I recently read How Not to Be Wrong: The Power of Mathematical Thinking by Jordan Ellenberg. My feelings about the book roller-coastered until the last page. Overall, I did enjoy this read.
One afternoon this summer, I was exploring Holland with my sister in town. We walked into multiple shops and boutiques, but of course found ourselves lost in a bookstore on the corner. Here, was my first encounter with Ellenberg’s book. As soon as I walked in, How Not to Be Wrong was featured in the front; the red dart and word “mathematics” on the cover caught my eye. I read the back, flipped through a few pages, and took a picture of the cover so I could read it in the future. Lucky for me, this book was on the recommended book list for my capstone class, so of course I jumped right on it.
Initially, I loved this book. I loved it so much I hardly put it down – I even got splashed in the face by a sprinkler while I was reading and walking to class…not okay! Ellenberg begins the book with a perfect explanation to a high school student about what mathematics is. I quoted a majority of it in my blog post, What is Math? He states: “Math is woven into the way we reason…it is the study of things that come out a certain way because there is no other way they could possibly be.” And then dives into the story of Abraham Wald, a mathematician asked to analyze bullet-hole data from planes returning from World War II sorties. Wald shocked the military when he suggested putting more armor where you don’t see the bullet holes. The reason: planes hit in such spots did not return to be included in the data. This is the kind of “mathematical thinking” Ellenberg highlights throughout the rest of the book, “the extension of common sense by other means.”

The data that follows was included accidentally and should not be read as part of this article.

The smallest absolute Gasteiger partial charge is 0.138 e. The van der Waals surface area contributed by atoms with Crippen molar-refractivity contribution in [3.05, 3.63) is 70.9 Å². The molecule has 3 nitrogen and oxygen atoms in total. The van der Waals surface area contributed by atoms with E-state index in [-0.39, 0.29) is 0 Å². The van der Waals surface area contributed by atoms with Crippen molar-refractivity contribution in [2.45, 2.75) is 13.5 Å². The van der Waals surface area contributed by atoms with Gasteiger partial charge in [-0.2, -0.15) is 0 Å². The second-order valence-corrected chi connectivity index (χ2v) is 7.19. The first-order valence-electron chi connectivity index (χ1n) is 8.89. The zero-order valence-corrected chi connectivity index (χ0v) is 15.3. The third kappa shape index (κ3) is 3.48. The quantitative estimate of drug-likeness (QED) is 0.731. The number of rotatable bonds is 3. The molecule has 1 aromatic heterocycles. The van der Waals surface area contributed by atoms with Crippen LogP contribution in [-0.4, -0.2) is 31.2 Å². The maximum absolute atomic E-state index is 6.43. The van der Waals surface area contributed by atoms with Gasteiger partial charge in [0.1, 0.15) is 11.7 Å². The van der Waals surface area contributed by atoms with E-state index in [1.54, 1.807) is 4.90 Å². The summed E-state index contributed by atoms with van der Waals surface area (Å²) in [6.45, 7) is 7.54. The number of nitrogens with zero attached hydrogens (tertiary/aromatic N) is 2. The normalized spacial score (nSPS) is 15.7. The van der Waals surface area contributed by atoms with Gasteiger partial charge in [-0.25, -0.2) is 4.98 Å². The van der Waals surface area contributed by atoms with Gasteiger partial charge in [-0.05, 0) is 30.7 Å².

After finishing the first couple chapters, my feelings began to develop. The book is divided into five major mathematical topics, each with one or two chapters on specific events/stories to help better understand that topic in general. Here is where my loss of interest started. I noticed myself going back a line, a paragraph, or sometimes an entire page, just to make sense of what I read. His stories are relevant, but fail to the overall connection: when am I going to use this? Ellenberg points out complex mathematical ideas from our everyday lives, and tries to simplify them for anyone with a high school education to understand. His result: a long, confusing chapter, over-explaining what he is actually trying to get across.
Although Ellenberg takes on a lot to chew here, he does make it a point to keep his voice active throughout the entire book. I caught myself laughing out loud multiple times while reading, something that really helped in finishing the book. Even though I had to go back three times to read the same passage, I didn’t mind if the description of the +/- sign in the quadratic formula “looks like a plus sign and a minus sign that love each other very much”.
In conclusion, I would recommend this book to anyone who truly loves mathematics. The stories are in fact eye-opening, only once you understand the point he is trying to make. I think Ellenberg just needed to connect his final thoughts on each story to his main point of the book: mathematics is everywhere and anyone with some mathematical background can see that.